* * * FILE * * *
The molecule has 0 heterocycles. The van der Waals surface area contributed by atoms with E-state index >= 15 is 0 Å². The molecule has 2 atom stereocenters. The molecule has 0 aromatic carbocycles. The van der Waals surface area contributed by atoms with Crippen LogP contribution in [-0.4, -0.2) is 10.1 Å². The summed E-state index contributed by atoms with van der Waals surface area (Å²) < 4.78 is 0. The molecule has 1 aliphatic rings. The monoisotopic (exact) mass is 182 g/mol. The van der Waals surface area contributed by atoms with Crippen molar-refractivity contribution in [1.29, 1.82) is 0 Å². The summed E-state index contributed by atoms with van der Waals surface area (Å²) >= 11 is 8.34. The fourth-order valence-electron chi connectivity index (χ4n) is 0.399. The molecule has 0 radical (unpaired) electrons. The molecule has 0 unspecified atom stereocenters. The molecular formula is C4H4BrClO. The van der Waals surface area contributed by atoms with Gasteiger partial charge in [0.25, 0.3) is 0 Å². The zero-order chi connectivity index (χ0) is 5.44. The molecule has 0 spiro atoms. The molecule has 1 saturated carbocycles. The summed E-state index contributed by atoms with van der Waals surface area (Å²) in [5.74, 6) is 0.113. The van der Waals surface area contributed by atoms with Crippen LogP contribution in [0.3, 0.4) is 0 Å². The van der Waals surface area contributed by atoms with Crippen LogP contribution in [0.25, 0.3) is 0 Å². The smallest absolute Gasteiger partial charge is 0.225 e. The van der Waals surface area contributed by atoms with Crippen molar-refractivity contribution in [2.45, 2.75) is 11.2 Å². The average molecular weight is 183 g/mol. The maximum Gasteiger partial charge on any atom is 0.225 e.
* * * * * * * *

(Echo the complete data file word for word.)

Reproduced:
The molecule has 0 heterocycles. The van der Waals surface area contributed by atoms with E-state index >= 15 is 0 Å². The molecule has 2 atom stereocenters. The molecule has 0 aromatic carbocycles. The van der Waals surface area contributed by atoms with Crippen LogP contribution in [-0.4, -0.2) is 10.1 Å². The summed E-state index contributed by atoms with van der Waals surface area (Å²) < 4.78 is 0. The molecule has 1 aliphatic rings. The monoisotopic (exact) mass is 182 g/mol. The van der Waals surface area contributed by atoms with Crippen molar-refractivity contribution in [1.29, 1.82) is 0 Å². The summed E-state index contributed by atoms with van der Waals surface area (Å²) >= 11 is 8.34. The fourth-order valence-electron chi connectivity index (χ4n) is 0.399. The molecule has 0 radical (unpaired) electrons. The molecule has 0 unspecified atom stereocenters. The molecular formula is C4H4BrClO. The van der Waals surface area contributed by atoms with Gasteiger partial charge in [0.25, 0.3) is 0 Å². The zero-order chi connectivity index (χ0) is 5.44. The molecule has 0 spiro atoms. The molecule has 1 saturated carbocycles. The summed E-state index contributed by atoms with van der Waals surface area (Å²) in [5.74, 6) is 0.113. The van der Waals surface area contributed by atoms with Crippen LogP contribution in [0.3, 0.4) is 0 Å². The van der Waals surface area contributed by atoms with Crippen LogP contribution in [0.25, 0.3) is 0 Å². The smallest absolute Gasteiger partial charge is 0.225 e. The van der Waals surface area contributed by atoms with Crippen molar-refractivity contribution in [2.45, 2.75) is 11.2 Å². The average molecular weight is 183 g/mol. The maximum Gasteiger partial charge on any atom is 0.225 e.